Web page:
While outbreaks often happen at the scale of, say, a neighborhood or city, sometimes we need to look more broadly to find the best prevention strategies and interventions to use. After all, pathogens, the tiny germs responsible for infecting people, can spread between cities, across national borders, and even between different continents, as people travel. If the outbreak spreads to many countries, it could even turn into a full blown pandemic. And there are often similarities between outbreaks in different countries, especially when they’re caused by the same pathogen.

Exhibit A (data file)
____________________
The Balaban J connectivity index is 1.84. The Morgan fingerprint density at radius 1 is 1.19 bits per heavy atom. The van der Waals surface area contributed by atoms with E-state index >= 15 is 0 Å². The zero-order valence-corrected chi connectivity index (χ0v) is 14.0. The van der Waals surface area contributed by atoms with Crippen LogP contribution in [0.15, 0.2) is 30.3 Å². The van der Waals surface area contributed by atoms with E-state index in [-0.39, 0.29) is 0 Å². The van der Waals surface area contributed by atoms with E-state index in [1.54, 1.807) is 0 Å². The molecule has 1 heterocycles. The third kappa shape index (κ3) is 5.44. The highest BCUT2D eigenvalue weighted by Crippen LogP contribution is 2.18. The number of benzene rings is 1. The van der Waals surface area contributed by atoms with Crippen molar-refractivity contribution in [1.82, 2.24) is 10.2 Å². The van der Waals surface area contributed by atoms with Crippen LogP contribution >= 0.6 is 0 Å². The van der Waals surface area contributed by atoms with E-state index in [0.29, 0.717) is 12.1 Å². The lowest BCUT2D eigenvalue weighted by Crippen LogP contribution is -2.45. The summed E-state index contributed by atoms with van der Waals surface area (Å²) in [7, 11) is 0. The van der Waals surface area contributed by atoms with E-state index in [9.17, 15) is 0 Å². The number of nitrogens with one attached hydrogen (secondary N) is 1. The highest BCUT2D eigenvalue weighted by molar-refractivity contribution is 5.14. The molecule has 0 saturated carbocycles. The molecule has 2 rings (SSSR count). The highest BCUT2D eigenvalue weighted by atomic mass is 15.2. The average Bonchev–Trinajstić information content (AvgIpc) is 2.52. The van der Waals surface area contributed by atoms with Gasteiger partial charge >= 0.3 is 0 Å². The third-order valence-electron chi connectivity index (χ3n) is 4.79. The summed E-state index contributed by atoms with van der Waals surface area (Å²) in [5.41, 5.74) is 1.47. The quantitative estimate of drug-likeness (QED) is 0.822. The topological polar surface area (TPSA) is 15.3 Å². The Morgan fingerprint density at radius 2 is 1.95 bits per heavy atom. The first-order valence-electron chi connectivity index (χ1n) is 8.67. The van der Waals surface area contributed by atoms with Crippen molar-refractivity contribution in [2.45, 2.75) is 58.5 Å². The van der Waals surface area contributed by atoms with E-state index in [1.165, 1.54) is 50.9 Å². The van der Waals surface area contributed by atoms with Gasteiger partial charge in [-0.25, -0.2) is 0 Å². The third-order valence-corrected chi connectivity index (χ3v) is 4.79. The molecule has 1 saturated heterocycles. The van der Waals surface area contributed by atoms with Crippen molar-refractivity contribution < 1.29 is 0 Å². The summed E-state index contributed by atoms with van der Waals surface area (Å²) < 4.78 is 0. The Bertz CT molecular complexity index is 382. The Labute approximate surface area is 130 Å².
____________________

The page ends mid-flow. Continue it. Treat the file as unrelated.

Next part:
For example, Cryptosporidium outbreaks, caused by a parasite, are often linked to contaminated water supplies regardless of the country they happen in. That’s why the Environmental Protection Agency in the United States considers evidence from outbreaks in European countries to put together national preventative measures like chlorinating water supplies and monitoring them for parasites. So as well as working to keep a local outbreak from going global, we can use strategies that worked in other places to tackle outbreaks in totally different parts of the world. Finding better strategies to prevent and intervene in outbreaks around the world is one reason coordination during an outbreak is so important. We can see how different scales of coordination happen by considering four groups: individuals, communities, countries, and international organizations.